Intellectual Property Controversies

This weekend, I gave a non-traditional trademark lecture here at Michigan Tech, at the Rozsa Center for Performing Arts.

The lecture was part of the “Intellectual Property Controversies” lecture series. The event was moderated by Prof. Michael Bennett from Vassar, and included Danny O’Brien from the Electronic Frontier Foundation (EFF), Molly Kleinman from the U. of Michigan Library and Prof. Kembrew McCloud from the U. of Iowa.

The event really highlighted the fact that intellectual property is controversial. For example, Kembrew gave a sneak preview of his film “Copyright Criminals”. The film is a about the hip hop artists who “borrowed” from prior artists when they sampled many songs with newly available sampling machines.

It brought to my mind the very funny MTV clip of Vanilla Ice arguing how his bass line for “Ice Ice Baby, was different from David Bowie’s  “Under Pressure”.

I’ll write more on what each of the speakers presented at this controversial event. This includes my lecture on non-traditional trademarks, namely how the Chippendale’s dancers are trying to get a trademark on their bow tie and cuffs.

For the bare facts on that unique trademark application, visit the TTAB Blog story.

If you know any intellectual property controversies, please share them. I’d like to discuss them with the community.

2 thoughts on “Intellectual Property Controversies

  1. Hi, Prof. Orozco,
    I attended the Intellectual Property Controversies series, and found each speaker to be thought-provoking and entertaining! Congratulations to you and your colleagues for bringing a lively discussion of this important topic to Michigan Tech. I hope the university makes this series an annual event.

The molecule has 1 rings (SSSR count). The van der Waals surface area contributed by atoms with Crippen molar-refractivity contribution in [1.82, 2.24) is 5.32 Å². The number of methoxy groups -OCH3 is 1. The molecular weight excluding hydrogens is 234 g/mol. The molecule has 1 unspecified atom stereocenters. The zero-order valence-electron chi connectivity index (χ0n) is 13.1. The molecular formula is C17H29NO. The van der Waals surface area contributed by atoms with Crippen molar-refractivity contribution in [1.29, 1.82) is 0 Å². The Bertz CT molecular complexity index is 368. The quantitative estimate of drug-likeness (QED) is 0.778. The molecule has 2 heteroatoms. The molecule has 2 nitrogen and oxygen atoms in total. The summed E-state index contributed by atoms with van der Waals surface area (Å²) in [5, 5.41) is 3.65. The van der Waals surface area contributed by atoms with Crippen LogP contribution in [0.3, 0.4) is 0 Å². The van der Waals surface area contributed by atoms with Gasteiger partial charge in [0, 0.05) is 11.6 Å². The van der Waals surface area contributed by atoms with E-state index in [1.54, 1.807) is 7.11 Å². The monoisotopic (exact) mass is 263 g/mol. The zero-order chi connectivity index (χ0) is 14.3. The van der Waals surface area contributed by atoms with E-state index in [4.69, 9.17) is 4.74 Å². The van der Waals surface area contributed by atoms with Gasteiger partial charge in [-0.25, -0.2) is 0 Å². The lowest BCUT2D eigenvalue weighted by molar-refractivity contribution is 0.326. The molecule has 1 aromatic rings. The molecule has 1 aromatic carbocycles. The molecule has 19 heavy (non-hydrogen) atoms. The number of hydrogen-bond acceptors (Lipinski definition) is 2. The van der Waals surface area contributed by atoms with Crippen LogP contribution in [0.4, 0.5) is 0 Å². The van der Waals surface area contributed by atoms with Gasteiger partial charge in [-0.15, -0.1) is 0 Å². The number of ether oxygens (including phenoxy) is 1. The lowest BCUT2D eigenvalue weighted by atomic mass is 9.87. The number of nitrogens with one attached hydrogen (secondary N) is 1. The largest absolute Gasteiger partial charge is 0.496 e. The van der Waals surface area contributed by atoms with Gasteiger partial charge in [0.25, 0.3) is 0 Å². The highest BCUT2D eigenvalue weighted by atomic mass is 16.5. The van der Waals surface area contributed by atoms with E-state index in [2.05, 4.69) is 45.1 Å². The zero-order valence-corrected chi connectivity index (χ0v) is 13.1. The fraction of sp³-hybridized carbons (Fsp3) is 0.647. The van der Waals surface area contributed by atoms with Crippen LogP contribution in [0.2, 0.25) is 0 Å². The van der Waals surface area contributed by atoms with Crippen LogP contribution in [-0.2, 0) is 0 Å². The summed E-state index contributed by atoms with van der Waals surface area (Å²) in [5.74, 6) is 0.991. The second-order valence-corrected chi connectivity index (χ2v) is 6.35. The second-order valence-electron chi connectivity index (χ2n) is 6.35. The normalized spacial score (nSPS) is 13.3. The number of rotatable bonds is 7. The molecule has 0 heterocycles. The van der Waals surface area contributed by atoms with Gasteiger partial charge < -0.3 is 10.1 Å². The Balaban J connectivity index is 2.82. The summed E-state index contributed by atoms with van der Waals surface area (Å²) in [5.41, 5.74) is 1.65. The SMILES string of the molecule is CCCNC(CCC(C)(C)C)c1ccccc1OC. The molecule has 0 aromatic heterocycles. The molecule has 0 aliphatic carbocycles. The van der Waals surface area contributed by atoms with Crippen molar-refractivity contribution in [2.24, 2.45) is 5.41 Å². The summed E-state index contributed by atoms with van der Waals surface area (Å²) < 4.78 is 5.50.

2. Hi M.,

    Thanks for your post. I agree, Michigan Tech should make this event a yearly lecture series. I already have lots of great topics to add for a future trademark discussion, at Tech or anywhere else if people want to organize something. One topic I want to discuss more at length are the bounds of trademark and free speech. When can a brand owner limit someone’s conversations about a brand, even if it is offensive to the brand owner? The example that popped up often during this last lecture was the case involving an artist running a barbie doll through a grinder, and getting sued by Mattell. Eventually the artist won the laswuit., with help from the ACLU:

    For more info. on this story, visit:

    http://www.aclu-sc.org/releases/view/100068

    Thanks again!

    Prof. Orozco

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